A striking medium sized wader, in flight it can always easily be identified by its diagnostic black ‘armpits’. In winter it is a spangly grey bird, but in summer it has a black belly contrasting with silver grey upperparts.
Where do they come from?
Grey Plover breed in the high Arctic of Russia and Canada; the first nests weren’t found until early in the last century. Birds breeding in Siberia migrate to The Wash, passing though the Baltic and Waddensea areas on their way.
When do they visit The Wash?
Grey Plovers are essentially winter visitors, though the first birds back (usually failed breeders) can return as early as late July.
Habitat and Wash ecology
Grey Plovers feed on muddy shores close to the tide edge on all coasts of The Wash. They are easiest to see in the two to three hours either side of high tide. Grey Plovers feed mainly by sight, picking worms, crustaceans (such as sandhoppers) and molluscs off the beach. Remarkably, they also feed frequently at night (when predators are less active) as their large eye is very efficient at gathering light.
As the graph below shows, the number of Grey Plovers caught each year varies. Some annual fluctuations are related to the success of catching attempts rather than being representative of the number of birds present.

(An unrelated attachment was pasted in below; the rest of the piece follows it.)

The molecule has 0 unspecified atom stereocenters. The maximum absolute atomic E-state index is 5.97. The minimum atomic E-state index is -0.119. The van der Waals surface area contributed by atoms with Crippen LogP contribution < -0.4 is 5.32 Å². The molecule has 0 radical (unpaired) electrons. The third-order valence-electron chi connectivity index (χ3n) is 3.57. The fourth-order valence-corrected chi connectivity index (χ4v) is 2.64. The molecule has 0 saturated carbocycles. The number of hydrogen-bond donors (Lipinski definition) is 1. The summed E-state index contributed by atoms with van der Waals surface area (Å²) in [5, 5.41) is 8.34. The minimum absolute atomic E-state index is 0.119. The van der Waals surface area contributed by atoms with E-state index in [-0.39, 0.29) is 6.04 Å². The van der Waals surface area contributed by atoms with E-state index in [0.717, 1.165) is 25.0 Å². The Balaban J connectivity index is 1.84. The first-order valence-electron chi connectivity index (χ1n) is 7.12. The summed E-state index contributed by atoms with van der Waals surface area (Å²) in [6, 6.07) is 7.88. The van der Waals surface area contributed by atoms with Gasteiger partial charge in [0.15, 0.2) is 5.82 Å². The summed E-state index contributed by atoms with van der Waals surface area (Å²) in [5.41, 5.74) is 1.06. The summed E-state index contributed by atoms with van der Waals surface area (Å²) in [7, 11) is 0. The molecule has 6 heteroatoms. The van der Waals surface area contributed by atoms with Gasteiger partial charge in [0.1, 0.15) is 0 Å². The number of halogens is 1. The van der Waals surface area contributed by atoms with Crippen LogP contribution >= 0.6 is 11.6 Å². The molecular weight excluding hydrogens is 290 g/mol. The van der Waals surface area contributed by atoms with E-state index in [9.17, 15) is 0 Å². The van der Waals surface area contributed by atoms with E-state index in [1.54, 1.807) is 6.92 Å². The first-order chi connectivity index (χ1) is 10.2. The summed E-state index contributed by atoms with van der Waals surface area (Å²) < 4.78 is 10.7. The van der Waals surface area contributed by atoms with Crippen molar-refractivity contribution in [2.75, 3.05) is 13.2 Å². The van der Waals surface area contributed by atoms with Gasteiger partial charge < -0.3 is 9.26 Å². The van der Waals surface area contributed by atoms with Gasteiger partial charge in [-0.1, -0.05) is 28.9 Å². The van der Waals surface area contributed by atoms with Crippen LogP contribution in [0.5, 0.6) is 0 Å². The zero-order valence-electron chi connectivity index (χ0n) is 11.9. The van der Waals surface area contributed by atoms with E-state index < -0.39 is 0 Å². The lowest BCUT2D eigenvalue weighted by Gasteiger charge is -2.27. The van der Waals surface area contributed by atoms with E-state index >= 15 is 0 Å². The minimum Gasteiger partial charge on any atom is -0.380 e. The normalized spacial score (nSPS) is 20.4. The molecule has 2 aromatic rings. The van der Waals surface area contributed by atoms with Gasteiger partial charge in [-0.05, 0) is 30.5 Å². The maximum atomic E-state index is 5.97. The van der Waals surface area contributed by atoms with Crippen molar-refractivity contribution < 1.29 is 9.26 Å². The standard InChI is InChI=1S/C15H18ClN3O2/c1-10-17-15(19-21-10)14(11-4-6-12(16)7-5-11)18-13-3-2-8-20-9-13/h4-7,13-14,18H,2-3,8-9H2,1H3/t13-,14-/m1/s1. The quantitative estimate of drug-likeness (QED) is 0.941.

Oldest WWRG bird
|DR33258||Second-year||13-07-1979||Terrington Marsh: c. 52°47’N 0°17’E (Norfolk)|
|Caught by ringer||31-08-2004||Terrington Marsh: 52°48’N 0°17’E (Norfolk) 2 km 25 y 1 m 18 d|
This bird also holds the record for the oldest Grey Plover to be ringed in Britain & Ireland.
The following map shows where Wash-ringed Grey Plovers have been found abroad (blue dots) and where foreign-ringed birds that have been encountered on The Wash were ringed (maroon dots).
Facts and figures
Scientific name: Pluvialis squatarola Conservation Status: amber listed
Weight: males and females – 240 g Average wing length: 226 mm
Age at first breeding: 2 years Typical lifespan: 9 years
The graph below shows the average weights, by month, of Grey Plover caught on The Wash between 1985 and 2016. The thick horizontal line gives the average weight and the box indicates the middle 50% of weights. The thin vertical lines indicate the range of observations, with the circles identifying the most extreme values.
Current WWRG colour-marking project
The group marks Grey Plover with white flags bearing two alphanumeric characters on the left tibia and a plain scheme marker on the right tibia. Birds caught prior to 2016 have a white scheme marker, birds marked 2016 and onwards have an orange scheme marker. This project started in 2010 and the group has recorded over 50 sightings, increasing the number of annual re-encounters of this under-studied plover. The information from birds already marked will provide greater understanding of the average lifespan of Grey Plover and further recruitment into this project will provide sufficient numbers of sightings to provide survival estimates.